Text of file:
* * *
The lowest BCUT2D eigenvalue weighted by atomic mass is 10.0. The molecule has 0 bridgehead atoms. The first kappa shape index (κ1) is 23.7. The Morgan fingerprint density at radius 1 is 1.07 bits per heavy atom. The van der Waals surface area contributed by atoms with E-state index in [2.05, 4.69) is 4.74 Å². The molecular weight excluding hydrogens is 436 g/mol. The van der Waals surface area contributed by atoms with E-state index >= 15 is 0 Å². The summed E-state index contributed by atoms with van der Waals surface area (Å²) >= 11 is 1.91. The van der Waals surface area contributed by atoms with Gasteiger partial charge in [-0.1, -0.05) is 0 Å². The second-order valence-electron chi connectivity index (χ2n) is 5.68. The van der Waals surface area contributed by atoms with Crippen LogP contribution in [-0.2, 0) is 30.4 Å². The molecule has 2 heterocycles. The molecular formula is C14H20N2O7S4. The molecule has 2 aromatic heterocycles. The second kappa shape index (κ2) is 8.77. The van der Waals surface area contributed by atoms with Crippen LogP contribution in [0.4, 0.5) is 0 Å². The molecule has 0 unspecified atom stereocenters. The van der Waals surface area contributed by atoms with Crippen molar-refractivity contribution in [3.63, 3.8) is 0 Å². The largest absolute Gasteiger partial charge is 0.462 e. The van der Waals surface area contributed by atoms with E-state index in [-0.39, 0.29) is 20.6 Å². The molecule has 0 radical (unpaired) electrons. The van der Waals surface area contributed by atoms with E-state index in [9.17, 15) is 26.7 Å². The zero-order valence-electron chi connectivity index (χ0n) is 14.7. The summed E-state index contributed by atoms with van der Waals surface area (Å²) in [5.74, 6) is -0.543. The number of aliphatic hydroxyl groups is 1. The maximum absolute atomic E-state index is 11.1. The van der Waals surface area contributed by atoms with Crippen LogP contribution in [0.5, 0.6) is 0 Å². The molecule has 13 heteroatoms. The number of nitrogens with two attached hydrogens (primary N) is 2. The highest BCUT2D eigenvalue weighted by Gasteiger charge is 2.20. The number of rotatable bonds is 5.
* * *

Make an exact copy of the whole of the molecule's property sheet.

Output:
The lowest BCUT2D eigenvalue weighted by atomic mass is 10.0. The molecule has 0 bridgehead atoms. The first kappa shape index (κ1) is 23.7. The Morgan fingerprint density at radius 1 is 1.07 bits per heavy atom. The van der Waals surface area contributed by atoms with E-state index in [2.05, 4.69) is 4.74 Å². The molecular weight excluding hydrogens is 436 g/mol. The van der Waals surface area contributed by atoms with E-state index >= 15 is 0 Å². The summed E-state index contributed by atoms with van der Waals surface area (Å²) >= 11 is 1.91. The van der Waals surface area contributed by atoms with Gasteiger partial charge in [-0.1, -0.05) is 0 Å². The second-order valence-electron chi connectivity index (χ2n) is 5.68. The van der Waals surface area contributed by atoms with Crippen LogP contribution in [-0.2, 0) is 30.4 Å². The molecule has 2 heterocycles. The molecular formula is C14H20N2O7S4. The molecule has 2 aromatic heterocycles. The second kappa shape index (κ2) is 8.77. The van der Waals surface area contributed by atoms with Crippen LogP contribution in [0.4, 0.5) is 0 Å². The molecule has 0 unspecified atom stereocenters. The van der Waals surface area contributed by atoms with Crippen molar-refractivity contribution in [3.63, 3.8) is 0 Å². The largest absolute Gasteiger partial charge is 0.462 e. The van der Waals surface area contributed by atoms with E-state index in [-0.39, 0.29) is 20.6 Å². The molecule has 0 radical (unpaired) electrons. The van der Waals surface area contributed by atoms with E-state index in [9.17, 15) is 26.7 Å². The zero-order valence-electron chi connectivity index (χ0n) is 14.7. The summed E-state index contributed by atoms with van der Waals surface area (Å²) in [5.74, 6) is -0.543. The number of aliphatic hydroxyl groups is 1. The maximum absolute atomic E-state index is 11.1. The van der Waals surface area contributed by atoms with Crippen LogP contribution in [0.5, 0.6) is 0 Å². The molecule has 13 heteroatoms. The number of nitrogens with two attached hydrogens (primary N) is 2. The highest BCUT2D eigenvalue weighted by Gasteiger charge is 2.20. The number of rotatable bonds is 5.